Linking marine communities and ecosystems : invertebrates mediate nutrient availability in intertidal communities Public Deposited

http://ir.library.oregonstate.edu/concern/graduate_thesis_or_dissertations/xw42nb40q

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  • While community ecologists have traditionally focused on local-scale processes, it has become apparent that a broader perspective, which explores the community-level ramifications of material fluxes within and between ecosystems, is necessary to effectively evaluate bottom-up influences on community structure and dynamics. In this dissertation, I employed ecosystem principles to understand these processes in rocky intertidal communities. I specifically examined the roles of sessile invertebrates in mediating the transfers and transformations of carbon and nitrogen in intertidal ecosystems. First, I quantified the links between nearshore pelagic and rocky intertidal systems. By assimilating suspended particulate organic material (seston), mussels and other sessile invertebrates serve as mediators of material exchange from pelagic to benthic ecosystems. I evaluated these trophic linkages along productivity gradients on the coasts of New Zealand and Oregon, which allowed me to address the influences of seston quality and quantity on the growth and ammonium excretion rates of mussels. My results highlight the necessity of simultaneously considering both seston quantity (total organic particulates) and quality (phytoplankton availability) in evaluating benthic-pelagic coupling. Second, I assessed the utilization of invertebrate-excreted ammonium by macroalgae in high-intertidal pools. Sessile invertebrates not only serve as mediators of material transfer into intertidal ecosystems, they also chemically transform that material, converting particulate organic nitrogen, which is unusable by macroalgae, into ammonium, which algae readily assimilate. l showed that especially in high-zone pools, which are isolated from the ocean for 80% of the time, invertebrate-excreted ammonium is an important nitrogen source for macroalgae. Ammonium accumulated in tide pools and was subsequently taken up by algae. This novel positive interaction influenced community structure: macroalgal species richness increased with the rate of invertebrate-mediated ammonium loading in pools. Finally, by experimentally manipulating macroalgae and invertebrates in laboratory mesocosms, I quantified the effect of ammonium loading on algal growth. I demonstrated that algal nitrogen assimilation rates increased with the rate of ammonium accumulation in tide pools, which resulted in enhanced growth when invertebrates were present. Together, these studies suggest that by merging community and ecosystem perspectives we can gain unique and important insights into the bottom-up processes influencing intertidal systems.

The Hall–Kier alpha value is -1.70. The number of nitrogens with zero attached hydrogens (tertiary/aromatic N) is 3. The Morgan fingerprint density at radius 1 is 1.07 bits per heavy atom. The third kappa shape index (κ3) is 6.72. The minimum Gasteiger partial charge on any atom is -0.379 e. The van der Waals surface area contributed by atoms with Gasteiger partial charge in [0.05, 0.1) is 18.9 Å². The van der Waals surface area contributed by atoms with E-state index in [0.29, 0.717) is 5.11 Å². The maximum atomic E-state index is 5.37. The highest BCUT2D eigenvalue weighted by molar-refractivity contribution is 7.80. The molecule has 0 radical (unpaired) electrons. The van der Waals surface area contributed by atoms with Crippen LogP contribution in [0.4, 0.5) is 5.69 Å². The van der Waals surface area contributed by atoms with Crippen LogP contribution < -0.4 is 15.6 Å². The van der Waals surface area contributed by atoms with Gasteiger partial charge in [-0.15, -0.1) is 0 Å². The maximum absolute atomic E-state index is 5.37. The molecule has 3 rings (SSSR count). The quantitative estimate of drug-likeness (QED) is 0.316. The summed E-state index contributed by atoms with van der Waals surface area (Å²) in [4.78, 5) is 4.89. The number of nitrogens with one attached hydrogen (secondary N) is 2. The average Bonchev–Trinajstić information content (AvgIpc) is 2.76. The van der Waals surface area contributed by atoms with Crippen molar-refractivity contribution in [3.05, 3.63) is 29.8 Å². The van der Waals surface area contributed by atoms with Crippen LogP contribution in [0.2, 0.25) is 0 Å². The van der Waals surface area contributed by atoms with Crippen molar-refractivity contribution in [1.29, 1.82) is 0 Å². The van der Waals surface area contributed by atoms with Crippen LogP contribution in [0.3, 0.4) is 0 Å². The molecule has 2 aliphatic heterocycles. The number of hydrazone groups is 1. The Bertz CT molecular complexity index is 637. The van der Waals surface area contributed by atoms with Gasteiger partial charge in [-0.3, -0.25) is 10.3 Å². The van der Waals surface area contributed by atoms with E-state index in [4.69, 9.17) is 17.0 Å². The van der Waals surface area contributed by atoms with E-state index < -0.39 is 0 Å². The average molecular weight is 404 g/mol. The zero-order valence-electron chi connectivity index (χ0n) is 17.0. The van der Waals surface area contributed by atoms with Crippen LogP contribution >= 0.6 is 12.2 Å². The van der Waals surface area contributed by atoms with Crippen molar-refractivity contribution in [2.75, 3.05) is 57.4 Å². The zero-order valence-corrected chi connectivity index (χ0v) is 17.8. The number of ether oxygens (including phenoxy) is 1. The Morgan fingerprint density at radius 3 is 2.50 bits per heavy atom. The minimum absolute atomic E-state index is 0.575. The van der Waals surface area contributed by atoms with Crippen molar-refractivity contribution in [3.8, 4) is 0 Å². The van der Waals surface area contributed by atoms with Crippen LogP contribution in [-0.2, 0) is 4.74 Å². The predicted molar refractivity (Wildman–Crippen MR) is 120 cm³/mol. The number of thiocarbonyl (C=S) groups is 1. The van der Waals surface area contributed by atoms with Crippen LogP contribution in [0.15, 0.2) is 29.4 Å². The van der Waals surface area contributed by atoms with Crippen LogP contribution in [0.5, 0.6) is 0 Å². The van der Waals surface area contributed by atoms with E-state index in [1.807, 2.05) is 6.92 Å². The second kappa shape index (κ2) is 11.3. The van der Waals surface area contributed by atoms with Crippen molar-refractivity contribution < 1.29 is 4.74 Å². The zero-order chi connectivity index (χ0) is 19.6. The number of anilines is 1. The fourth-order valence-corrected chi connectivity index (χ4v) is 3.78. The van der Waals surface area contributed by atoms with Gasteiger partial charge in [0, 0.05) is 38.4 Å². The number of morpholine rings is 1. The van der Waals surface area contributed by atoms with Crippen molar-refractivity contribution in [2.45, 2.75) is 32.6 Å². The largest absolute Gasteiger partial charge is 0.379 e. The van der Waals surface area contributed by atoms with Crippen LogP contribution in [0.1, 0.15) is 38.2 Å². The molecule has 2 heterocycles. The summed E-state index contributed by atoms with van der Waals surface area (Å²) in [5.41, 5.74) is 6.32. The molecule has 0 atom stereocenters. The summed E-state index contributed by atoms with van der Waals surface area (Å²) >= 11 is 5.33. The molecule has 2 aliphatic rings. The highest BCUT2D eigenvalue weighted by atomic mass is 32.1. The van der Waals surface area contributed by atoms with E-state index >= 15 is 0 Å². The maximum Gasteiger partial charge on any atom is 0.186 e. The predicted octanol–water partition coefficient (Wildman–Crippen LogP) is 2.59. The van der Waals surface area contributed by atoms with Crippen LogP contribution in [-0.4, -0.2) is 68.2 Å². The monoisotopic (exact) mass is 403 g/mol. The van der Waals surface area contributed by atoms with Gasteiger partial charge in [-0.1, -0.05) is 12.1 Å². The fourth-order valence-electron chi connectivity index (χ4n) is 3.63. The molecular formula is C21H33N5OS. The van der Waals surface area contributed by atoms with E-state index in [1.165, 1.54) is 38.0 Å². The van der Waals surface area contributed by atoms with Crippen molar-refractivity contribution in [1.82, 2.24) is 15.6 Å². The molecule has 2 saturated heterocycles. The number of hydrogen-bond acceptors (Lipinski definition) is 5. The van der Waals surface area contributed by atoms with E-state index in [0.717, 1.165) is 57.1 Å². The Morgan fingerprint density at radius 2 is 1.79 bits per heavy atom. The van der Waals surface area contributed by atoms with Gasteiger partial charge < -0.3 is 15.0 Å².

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  • description.provenance : Approved for entry into archive by Patricia Black(patricia.black@oregonstate.edu) on 2012-07-02T17:02:15Z (GMT) No. of bitstreams: 1 BrackenMatthewE2004.pdf: 753060 bytes, checksum: 61fd585d658c7eb3f79b214d6b7c7347 (MD5)
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